>> one of the things that david was just pointing out about mitt romney . it's barack obama compared to what. and if mitt romney does become the nominee, phil rucker in "the new york times" is saying his problem is he's not connecting, still not connecting. he has lay-up shots and doesn't hit, you know, can't take advantage of them. he is, you know, boardroom cool versus living room warm. according to "the new york times." and that's a pretty good take on him. and i think that the problem that romney still has, with all of this training in the debates is that he still doesn't get the detailed --

    >> can i raise the big question? jack, let me start with you, which is, at this point, does the president have to level with the american people and say, look, the conversation in washington stopped about jobs, about what government can do to somehow stimulate economic growth . we've got to focus on other things. maybe it's tax reform . but we can't do it at the moment. you disagreed with that earlier, saying he can do something about the economy.

    >> i think he can do a lot about the economy. he could look at drilling for oil . he can -- by himself can drive that posture. he could put a moratorium on regulation, and so we've got unemployment below a certain level. he could do it, and he could most importantly change the posture. everything we do in this administration is more punitive than it is incentivized. let me give you a perfect example. let's take the jobs bill. they put in there, section 371. that is an ability to sue for unemployed people, who are not looking for a job, to sue for $300,000, for example, if they hire andrea who has a job, and don't hire me, unemployed. it's crazy. they give a $4,000 incentive to hire an unemployed person, then they give a $300,000 penalty if you happen to discriminate against an unemployed person. come on. you've got to get positive framework.

    >> harold ford , none other than steve jobs in the new biology than walter isaacson who writes about him meeting with obama , this is how the toughington post reported it, telling obama you're headed for a one-term presidency insisting that the administration needed to be more business friendly. this is still the overhang they have to deal with.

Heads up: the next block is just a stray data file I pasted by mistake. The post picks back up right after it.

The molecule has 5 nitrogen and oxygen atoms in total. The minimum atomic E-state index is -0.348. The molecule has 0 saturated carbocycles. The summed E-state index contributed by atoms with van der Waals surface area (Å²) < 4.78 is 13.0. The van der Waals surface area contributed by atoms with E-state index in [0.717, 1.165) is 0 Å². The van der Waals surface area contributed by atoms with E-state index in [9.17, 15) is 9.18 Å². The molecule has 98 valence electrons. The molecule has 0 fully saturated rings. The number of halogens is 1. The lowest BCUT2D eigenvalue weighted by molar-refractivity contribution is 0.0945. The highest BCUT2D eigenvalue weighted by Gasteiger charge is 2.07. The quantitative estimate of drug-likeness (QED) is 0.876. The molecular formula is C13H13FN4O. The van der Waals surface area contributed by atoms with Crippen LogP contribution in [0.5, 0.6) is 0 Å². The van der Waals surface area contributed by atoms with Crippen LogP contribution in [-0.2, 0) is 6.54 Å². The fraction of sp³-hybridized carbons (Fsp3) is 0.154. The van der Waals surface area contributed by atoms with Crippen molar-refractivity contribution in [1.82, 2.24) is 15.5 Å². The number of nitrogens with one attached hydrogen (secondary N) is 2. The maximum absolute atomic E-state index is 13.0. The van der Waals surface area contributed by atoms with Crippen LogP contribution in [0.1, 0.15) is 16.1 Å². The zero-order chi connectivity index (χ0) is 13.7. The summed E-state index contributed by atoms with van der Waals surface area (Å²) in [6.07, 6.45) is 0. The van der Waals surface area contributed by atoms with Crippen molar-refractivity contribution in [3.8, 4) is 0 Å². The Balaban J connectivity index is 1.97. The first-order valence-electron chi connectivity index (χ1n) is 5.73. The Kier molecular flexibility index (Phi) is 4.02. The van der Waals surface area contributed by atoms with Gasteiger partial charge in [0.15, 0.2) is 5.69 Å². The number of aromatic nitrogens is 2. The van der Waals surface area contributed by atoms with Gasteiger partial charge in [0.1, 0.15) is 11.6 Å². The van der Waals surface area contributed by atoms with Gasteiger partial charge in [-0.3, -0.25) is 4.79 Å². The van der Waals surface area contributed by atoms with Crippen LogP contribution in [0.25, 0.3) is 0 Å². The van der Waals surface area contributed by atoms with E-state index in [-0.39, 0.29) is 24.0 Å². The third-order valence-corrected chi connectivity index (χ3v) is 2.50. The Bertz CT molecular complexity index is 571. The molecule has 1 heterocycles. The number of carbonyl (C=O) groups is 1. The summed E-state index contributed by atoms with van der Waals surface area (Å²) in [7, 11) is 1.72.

>> look, their posture has been really bad. their policies have not been nearly as bad. if you think about at the beginning of the administration, people thought he would pass cart check. there was great angst in the retail community. he didn't do it. it didn't get done. cars, banks, financial institutions , he's been great. the epa regulations he backed off. but the posture and the language and the rhetoric has been just too overheated. to mr. welch 's point you can't incentivize the type of things that they incentivize in this bill. two, you have huge balance sheets on the part of corporate america . they're making money . you've got to incentivize them to use that money to stimulate job creation . there's a way to do it if you have some certainty around regulations and taxes. and you've got 1.2 trillion maybe sitting over seas. allowing that money to come back.

    >> occupy wall street , how does he take that --

    >> he's the president. he's the president. we democrats can't criticize republicans for catering to the tea party . and not say to our democratic party , you've got to look beyond occupy wall street .

    >> you know, it's a short-term versus long-term problem. as herman cain understands, people are not only worried i'm going to lose my job tomorrow, what about my kids' economy? and he understands, i think obama understands you've got to do the long-term things. get the fundamental solutions right, which is what herman cain understands with the big plan. so if he was emphasizing tax cuts , simpson bowles , that would be a very different story, okay, we're suffering. but my kids will be okay. that's what people want to know.

    >> jack?

    >> simpson - bowles , dropping simpson - bowles was a massive mistake. i mean just a fundamental mistake. he could have coalesced around that. he could have got -- we'd be discussing elements of simpson - bowles today, and you could argue that for a much better --

    >> and had he done that he would have avoided what turned out to be the biggest single downturn in consumer confidence and confidence in the government, which was the debt ceiling debate.

    >> is it also a challenge for republicans , and david you and i have talked about this before, you know, you can't tax cut your way to prosperity. you've seen tax policy can't affect economic growth either way , yet we have income inequality in this country. you have frustration. you have anxiety. what is the republican platform do to actually deal with that to create a new economy?

    >> think jobs. unleash the economy. if you look at 1979 and '80, substitute japan for china. substitute soft america for malaise. you've got the same situation. we need a leadership model here that takes us to a new level, shows the greatness of our country, and takes on china the way we took on japan, and win the game.

    >> all right. let's go quickly.

    >> i still think that's unsufficient. we had jobs in 2000 . jobs in the '90s, we still had wage stagnation.